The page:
Oakland Raiders defend Karl Joseph selection

By The Sports Xchange
The Oakland Raiders and head coach Jack Del Rio were pleased to pick Karl Joseph in the first round of the 2016 NFL Draft. Photo by Terry Schmitt/UPI
The Oakland Raiders and head coach Jack Del Rio were pleased to pick Karl Joseph in the first round of the 2016 NFL Draft. Photo by Terry Schmitt/UPI | License Photo

ALAMEDA, Calif. -- A reach? The consensus would probably say yes, but Oakland Raiders general manager Reggie McKenzie and head coach Jack Del Rio were ecstatic over getting West Virginia safety Karl Joseph Thursday night with the No. 14 pick in the first round of the 2016 NFL Draft.

Joseph played in five games before being lost to a torn ACL last season. Most draft prognosticators had him as a late first-round or early second-round pick.


The Raiders, who have been diligent about addressing weaknesses in hopes of going from 7-9 to being playoff contender in 2016, felt good enough about Joseph's recovery to add him as a probable starter alongside free-agent acquisition Reggie Nelson.

"The medical is checking out fine," McKenzie said. "He's going to be ready to roll. Our doctors gave us the thumbs up."


The Raiders went into the offseason in desperate need of help along the back line of the defense with the retirement of Charles Woodson. Nate Allen, who struggled last season after an MCL strain and took a pay cut to return, was the closest thing to a starter to go along with Nelson.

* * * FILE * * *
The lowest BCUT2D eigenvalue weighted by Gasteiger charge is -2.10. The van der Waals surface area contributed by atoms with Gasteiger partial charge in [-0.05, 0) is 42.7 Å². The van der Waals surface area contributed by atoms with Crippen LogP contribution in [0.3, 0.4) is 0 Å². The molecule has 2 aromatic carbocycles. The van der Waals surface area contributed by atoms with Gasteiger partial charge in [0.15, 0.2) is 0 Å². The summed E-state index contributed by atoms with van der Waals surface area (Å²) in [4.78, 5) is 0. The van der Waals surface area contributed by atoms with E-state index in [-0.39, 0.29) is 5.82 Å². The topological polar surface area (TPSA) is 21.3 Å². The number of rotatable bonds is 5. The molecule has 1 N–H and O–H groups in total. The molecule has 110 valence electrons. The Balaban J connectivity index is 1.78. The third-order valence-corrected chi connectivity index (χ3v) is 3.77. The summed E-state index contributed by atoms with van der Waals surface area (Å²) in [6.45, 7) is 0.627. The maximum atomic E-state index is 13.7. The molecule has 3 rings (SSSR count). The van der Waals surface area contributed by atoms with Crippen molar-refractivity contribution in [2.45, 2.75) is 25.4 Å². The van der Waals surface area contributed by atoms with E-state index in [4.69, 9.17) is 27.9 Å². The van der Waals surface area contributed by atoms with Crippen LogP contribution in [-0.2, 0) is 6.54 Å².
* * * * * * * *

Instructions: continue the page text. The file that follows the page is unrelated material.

Assuming Joseph is healthy -- and he said he expects to be ready to by training camp -- that situation has been changed. Joseph described himself in canine terms -- the junkyard kind.

"I'm a dog. I'm sure all the coaching staff will tell you that," Joseph said. "I play with that intensity. I play with a chip on my shoulder. I'm very confident in myself. I play with a deep passion and love for the game. I don't think there's anybody else in the draft that plays with more passion than me."

Joseph (5-foot-11, 200 pounds) earned his stripes as a fearless hitter, but intercepted five passes before being lost for the rest of the season with the right ACL tear. Described as a Bob Sanders-type enforcer, Del Rio sees Joseph as more than that.


"He's very versatile. He can play at all levels of your defense," Del Rio said. "He can come off the edge as a blitzer. He can play down in the box, he can play center field. He does a great job taking angles and he's very effective and efficient as a hitter and tackler."

McKenzie and Del Rio also had the possibility of choosing another player with knee issues: UCLA linebacker Myles Jack. Not that they were divulging whether that was an option.

"I'm not going to get into the guys we considered," McKenzie said. "Who we considered was Karl Joseph -- and we got him."

But what about when tackle Laremy Tunsil tumbled all the way to No. 13, one pick before the Raiders?

"We were scrambling to make sure we had the right number for Karl Joseph," McKenzie said.

Joseph said No. 14 was about as high as he had heard, but did say several other teams -- including Atlanta, Tennessee, Indianapolis, Houston and Buffalo -- had expressed interest.

McKenzie did say the Raiders were willing to listen to offers to trade back, but nothing struck his fancy.

"I would have entertained it," McKenzie said. "We're just happy we got him. Wherever we got him, it wouldn't matter."


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